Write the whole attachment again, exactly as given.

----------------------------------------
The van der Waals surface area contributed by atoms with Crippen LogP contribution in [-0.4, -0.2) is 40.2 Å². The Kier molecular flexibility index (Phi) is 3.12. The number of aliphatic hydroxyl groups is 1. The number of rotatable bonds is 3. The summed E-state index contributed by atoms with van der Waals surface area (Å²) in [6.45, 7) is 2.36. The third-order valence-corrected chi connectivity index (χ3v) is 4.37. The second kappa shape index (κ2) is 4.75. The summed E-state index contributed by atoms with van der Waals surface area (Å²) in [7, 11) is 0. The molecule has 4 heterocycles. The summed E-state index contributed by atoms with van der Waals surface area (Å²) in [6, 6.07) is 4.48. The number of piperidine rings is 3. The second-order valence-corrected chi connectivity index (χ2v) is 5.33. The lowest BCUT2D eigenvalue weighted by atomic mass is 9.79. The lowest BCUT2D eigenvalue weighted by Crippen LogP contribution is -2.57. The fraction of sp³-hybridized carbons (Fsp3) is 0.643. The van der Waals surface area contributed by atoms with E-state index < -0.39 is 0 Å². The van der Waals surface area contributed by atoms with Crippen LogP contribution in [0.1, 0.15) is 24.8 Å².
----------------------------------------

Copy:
The van der Waals surface area contributed by atoms with Crippen LogP contribution in [-0.4, -0.2) is 40.2 Å². The Kier molecular flexibility index (Phi) is 3.12. The number of aliphatic hydroxyl groups is 1. The number of rotatable bonds is 3. The summed E-state index contributed by atoms with van der Waals surface area (Å²) in [6.45, 7) is 2.36. The third-order valence-corrected chi connectivity index (χ3v) is 4.37. The second kappa shape index (κ2) is 4.75. The summed E-state index contributed by atoms with van der Waals surface area (Å²) in [7, 11) is 0. The molecule has 4 heterocycles. The summed E-state index contributed by atoms with van der Waals surface area (Å²) in [6, 6.07) is 4.48. The number of piperidine rings is 3. The second-order valence-corrected chi connectivity index (χ2v) is 5.33. The lowest BCUT2D eigenvalue weighted by atomic mass is 9.79. The lowest BCUT2D eigenvalue weighted by Crippen LogP contribution is -2.57. The fraction of sp³-hybridized carbons (Fsp3) is 0.643. The van der Waals surface area contributed by atoms with E-state index < -0.39 is 0 Å². The van der Waals surface area contributed by atoms with Crippen LogP contribution in [0.1, 0.15) is 24.8 Å².